EARTH CITY, Mo. -- As part of the Rams major roster makeover of 2012, seven undrafted rookie free agents made the team's opening day roster.
This year, it's unlikely the Rams will keep that many, but if there's one position where at least one rookie free agent seems destined to land a roster spot, it's linebacker.
That was a strong possibility even before the NFL suspended starting outside linebacker Jo-Lonn Dunbar for the first four games of the season because of violation of the policy on performance enhancing substances.
With Dunbar out of the picture, Rams coach Jeff Fisher acknowledged Thursday that veteran Will Witherspoon would replace him in the starting lineup. Having a veteran on hand makes for a logical move in taking Dunbar’s place but it also opens the door further for the team's three undrafted rookie linebackers to take a shot at making the roster.
Witherspoon represents the team's most experienced backup, but aside from him, the Rams have only one other linebacker, Josh Hull, with any starting experience. Meanwhile, rookies Ray-Ray Armstrong, Daren Bates and Jonathan Stewart find themselves jockeying for position behind the presumed starting group of James Laurinaitis, Witherspoon and Alec Ogletree.
The trio of Armstrong, Bates and Stewart will get its second game opportunity to make an impression on the Rams coaches Saturday night against Green Bay.
"I know where my place is on the team, and I just go out and give 110 percent every time, whether it's a special teams practice or a full game," Bates said. "I am just going out every day to prove to everybody, the coaches especially, that I can be out here and play in this league."
All three rookie linebackers have taken their turns making an early case to land a spot on the 53-man roster, particularly Armstrong and Bates, who both play on the outside.
Armstrong probably came to the Rams with the highest profile among the undrafted rookies. He played safety at Miami for two seasons, playing well enough to earn status as a potential future first-round pick before he was suspended seven games into his junior season and summarily dismissed from the team for violation of team rules.
Despite not playing in 2012, Armstrong appears to have knocked off the rust and made a successful transition to linebacker. At 6-foot-3, 227 pounds, Armstrong brings the speed and size of a safety to his new position. In the preseason opener against Cleveland, Armstrong played 37 defensive snaps and another 14 on special teams.
“Whatever chance I get, whenever coach puts me in there, I’m just trying to do my job and get it done every play,” Armstrong said.
Armstrong had his share of ups and downs in that game, posting three tackles but also garnering a $7,875 fine for a facemask penalty in the second quarter.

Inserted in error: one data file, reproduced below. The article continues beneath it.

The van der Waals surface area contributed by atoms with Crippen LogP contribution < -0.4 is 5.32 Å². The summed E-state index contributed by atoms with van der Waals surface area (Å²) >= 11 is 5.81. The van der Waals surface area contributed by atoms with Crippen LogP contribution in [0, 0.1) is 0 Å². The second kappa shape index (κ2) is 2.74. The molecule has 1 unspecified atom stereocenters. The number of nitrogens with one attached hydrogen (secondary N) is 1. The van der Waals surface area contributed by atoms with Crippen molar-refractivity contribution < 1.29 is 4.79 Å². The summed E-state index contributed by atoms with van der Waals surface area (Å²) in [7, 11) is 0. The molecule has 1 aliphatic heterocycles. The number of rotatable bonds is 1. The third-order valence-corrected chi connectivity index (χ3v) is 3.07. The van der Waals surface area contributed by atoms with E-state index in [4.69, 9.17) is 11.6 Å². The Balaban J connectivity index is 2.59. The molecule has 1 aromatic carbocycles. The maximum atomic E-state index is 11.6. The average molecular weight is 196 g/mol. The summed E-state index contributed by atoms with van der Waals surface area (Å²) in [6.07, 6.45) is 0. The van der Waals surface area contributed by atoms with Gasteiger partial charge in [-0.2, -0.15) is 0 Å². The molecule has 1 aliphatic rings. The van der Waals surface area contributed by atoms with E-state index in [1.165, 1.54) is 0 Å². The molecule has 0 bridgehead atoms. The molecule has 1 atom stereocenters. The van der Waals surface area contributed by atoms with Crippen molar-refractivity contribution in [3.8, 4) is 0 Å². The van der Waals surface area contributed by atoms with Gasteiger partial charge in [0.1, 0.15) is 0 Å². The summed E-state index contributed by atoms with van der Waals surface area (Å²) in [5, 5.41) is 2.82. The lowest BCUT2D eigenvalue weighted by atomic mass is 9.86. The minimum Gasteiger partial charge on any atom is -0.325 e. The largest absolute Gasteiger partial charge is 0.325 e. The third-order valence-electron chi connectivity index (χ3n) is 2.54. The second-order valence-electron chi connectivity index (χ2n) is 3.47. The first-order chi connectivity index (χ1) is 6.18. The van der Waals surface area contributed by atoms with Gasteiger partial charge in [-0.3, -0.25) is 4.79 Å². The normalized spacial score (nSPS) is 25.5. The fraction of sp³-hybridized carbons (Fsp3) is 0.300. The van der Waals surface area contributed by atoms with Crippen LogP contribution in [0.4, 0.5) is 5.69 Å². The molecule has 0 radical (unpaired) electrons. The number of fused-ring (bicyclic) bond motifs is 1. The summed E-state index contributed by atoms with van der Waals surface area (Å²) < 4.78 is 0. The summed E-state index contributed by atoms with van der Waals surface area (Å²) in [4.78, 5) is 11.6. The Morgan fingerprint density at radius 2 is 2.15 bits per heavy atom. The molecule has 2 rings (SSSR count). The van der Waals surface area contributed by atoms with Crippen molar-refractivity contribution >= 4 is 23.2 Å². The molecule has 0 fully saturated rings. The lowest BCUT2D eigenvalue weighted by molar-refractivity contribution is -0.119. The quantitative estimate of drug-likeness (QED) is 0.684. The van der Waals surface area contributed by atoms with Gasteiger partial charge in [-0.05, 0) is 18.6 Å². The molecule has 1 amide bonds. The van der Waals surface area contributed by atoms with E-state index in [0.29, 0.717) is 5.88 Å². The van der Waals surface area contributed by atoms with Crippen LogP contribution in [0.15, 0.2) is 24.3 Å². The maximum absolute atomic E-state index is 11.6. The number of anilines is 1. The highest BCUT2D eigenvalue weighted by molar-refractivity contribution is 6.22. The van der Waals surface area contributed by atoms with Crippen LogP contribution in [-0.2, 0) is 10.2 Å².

An injury to fellow backup outside 'backer Jabara Williams has allowed Armstrong to get plenty of reps with the second team, but like most undrafted rookie linebackers, his name must be made on special teams first.
"He didn't play at all last season, so there's a little bit of rust, but as far as a long guy, a good athlete, he's learning," special teams coach John Fassel said. "I believe he's passionate. I think he's a guy that we're going to probably need to contribute on teams -- all those 'backers."
Like Armstrong, Bates is undersized by NFL linebacker standards at 5-11, 212 pounds. For those watching, though, Bates plays much bigger than his size.
At the team's first special teams practice on July 27, Bates proved to be one of the most rugged players on the field, regularly mixing it up with the much bigger Hull.
"I have always had that (attitude)," Bates said. "Growing up, I was always smaller in height and size, so I was always feisty. I would always roughhouse, and they would just play my game, which is rough. Not everybody can do that, but that's my style of play."
That style has Bates working on nearly every special teams unit. He played 17 defensive snaps and 13 special teams plays, finishing with four tackles against the Browns.
"A lot of good stuff from him," Fassel said. "Every time he goes, you hear a crash. He uses his pads, he's a -- you can call it an undersized linebacker -- but he's feisty. He's fast-twitch; he is confident in his collisions, and I think from what I see is that he's a real passionate guy about (special) teams, which is prerequisite to being good on it as a young guy."
This year, there's no such veteran depth on the roster, leaving the opportunity for a couple or even all three of the undrafted rookies to land on the final 53.
How that trio fares on special teams will go a long way in making that final determination.
"No matter what the case may be, I am trying to go out there and prove something to every eye watching on a daily basis," Bates said, "that I'm here to play, and I'm here to stay."